# Make a sprite move to the mouse click position step by step

I'm writing a little pirate game in Pygame. If you played sea battles in Empires Total War, you have an idea of what I would like to achieve:

The ship's sprite is at position `(x1|y1)`. The player now clicks at position `(x2|y2)` on the screen. The sprite is now supposed to take `(x2|y2)` as its new position - by going there step by step, not by beaming there instantly.

I figured out that it has something to do with the diagonal of the rectangle `(x1|y1)`,`(x1|y2)`,`(x2|y2)`,`(x2|y1)` but I just can't figure it out, especially not with keeping the speed the same no matter what angle that diagonal has and considering that the `x` and `y` values of either (ship or click) might be bigger or smaller than the respective other.

This little snippet is my last try to write a working function:

``````def update(self, new_x, new_y, speed, screen, clicked):

if clicked:
self.xshift = (self.x - new_x)
self.yshift = ((self.y - new_y) / (self.x - new_x))

if self.x > (new_x + 10):
self.x -= 1
self.y -= self.yshift
elif self.x > new_x and self.x < (new_x + 10):
self.x -= 1
self.y -= self.yshift
elif self.x < (new_x - 10):
self.x += 1
self.y += self.yshift
elif self.x < new_x and self.x < (new_x - 10):
self.x += 1
self.y += self.yshift
else:
self.x += 0
self.y += 0

screen.set_at((self.x, self.y), (255, 0, 255))
``````

The "ship" is just a pink pixel here. The reaction it shows upon my clicks onto the screen is to move roughly towards my click but to stop at a seemingly random distance of the point I clicked.

The variables are:

`new_x`, `new_y` = position of mouseclick
`speed` = constant speed depending on ship types
`clicked` = set `true` by the `MOUSEBUTTONDOWN` event, to ensure that the xshift and yshift of self are only defined when the player clicked and not each frame again.

How can I make the ship move smoothly from its current position to the point the player clicked?

Say the current position is `pos`, and the point the player clicked is `target_pos`, then take the vector between `pos` and `target_pos`.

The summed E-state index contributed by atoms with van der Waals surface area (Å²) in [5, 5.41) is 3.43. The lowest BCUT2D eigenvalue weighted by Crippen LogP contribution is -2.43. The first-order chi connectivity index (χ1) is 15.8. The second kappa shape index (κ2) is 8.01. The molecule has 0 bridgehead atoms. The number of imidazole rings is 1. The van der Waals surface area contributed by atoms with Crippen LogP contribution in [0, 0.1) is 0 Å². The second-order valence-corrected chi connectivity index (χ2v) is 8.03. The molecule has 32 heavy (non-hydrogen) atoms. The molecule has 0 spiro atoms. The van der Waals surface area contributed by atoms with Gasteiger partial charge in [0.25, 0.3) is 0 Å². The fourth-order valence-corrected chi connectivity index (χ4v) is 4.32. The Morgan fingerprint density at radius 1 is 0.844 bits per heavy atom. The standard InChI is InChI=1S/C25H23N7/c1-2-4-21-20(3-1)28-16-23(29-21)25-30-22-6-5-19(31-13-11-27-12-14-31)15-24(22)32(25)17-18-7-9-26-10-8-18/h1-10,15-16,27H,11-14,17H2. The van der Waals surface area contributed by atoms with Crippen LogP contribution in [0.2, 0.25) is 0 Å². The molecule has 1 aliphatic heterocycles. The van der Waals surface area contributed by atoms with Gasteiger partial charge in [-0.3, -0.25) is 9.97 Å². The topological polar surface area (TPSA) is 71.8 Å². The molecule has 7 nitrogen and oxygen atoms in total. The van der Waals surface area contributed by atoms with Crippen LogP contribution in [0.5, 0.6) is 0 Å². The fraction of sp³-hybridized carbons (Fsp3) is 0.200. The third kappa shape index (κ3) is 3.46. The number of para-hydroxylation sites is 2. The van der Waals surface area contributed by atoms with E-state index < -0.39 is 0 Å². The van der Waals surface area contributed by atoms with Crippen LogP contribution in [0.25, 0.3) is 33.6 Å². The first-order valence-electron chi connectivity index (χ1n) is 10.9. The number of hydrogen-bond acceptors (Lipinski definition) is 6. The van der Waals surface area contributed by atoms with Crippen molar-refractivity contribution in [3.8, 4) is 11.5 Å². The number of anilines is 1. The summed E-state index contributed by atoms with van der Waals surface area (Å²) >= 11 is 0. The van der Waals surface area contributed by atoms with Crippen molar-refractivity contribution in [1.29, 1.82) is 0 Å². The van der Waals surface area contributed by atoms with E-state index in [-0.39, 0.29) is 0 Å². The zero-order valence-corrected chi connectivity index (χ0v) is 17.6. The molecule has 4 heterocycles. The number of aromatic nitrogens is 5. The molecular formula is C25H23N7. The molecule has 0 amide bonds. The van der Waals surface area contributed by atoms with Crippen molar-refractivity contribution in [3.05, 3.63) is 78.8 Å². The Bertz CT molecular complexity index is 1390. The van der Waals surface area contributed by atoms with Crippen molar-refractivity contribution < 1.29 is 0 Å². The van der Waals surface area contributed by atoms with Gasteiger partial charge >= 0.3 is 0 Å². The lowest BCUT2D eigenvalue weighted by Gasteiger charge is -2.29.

Now you know how to get from `pos` to `target_pos`, but to move in constant speed (and not the entire distance at once), you have to normalize the vector, and apply a speed constant by scalar multiplication.

That's it.

Complete example: (the relevant code is in the `Ship.update` method)

``````import pygame

class Ship(pygame.sprite.Sprite):

def __init__(self, speed, color):
super().__init__()
self.image = pygame.Surface((10, 10))
self.image.set_colorkey((12,34,56))
self.image.fill((12,34,56))
pygame.draw.circle(self.image, color, (5, 5), 3)
self.rect = self.image.get_rect()

self.pos = pygame.Vector2(0, 0)
self.set_target((0, 0))
self.speed = speed

def set_target(self, pos):
self.target = pygame.Vector2(pos)

def update(self):
move = self.target - self.pos
move_length = move.length()

if move_length < self.speed:
self.pos = self.target
elif move_length != 0:
move.normalize_ip()
move = move * self.speed
self.pos += move

self.rect.topleft = list(int(v) for v in self.pos)

def main():
pygame.init()
quit = False
screen = pygame.display.set_mode((300, 300))
clock = pygame.time.Clock()

group = pygame.sprite.Group(
Ship(1.5, pygame.Color('white')),
Ship(3.0, pygame.Color('orange')),
Ship(4.5, pygame.Color('dodgerblue')))

while not quit:
for event in pygame.event.get():
if event.type == pygame.QUIT:
return
if event.type == pygame.MOUSEBUTTONDOWN:
for ship in group.sprites():
ship.set_target(pygame.mouse.get_pos())

group.update()
screen.fill((20, 20, 20))
group.draw(screen)
pygame.display.flip()
clock.tick(60)

if __name__ == '__main__':
main()
``````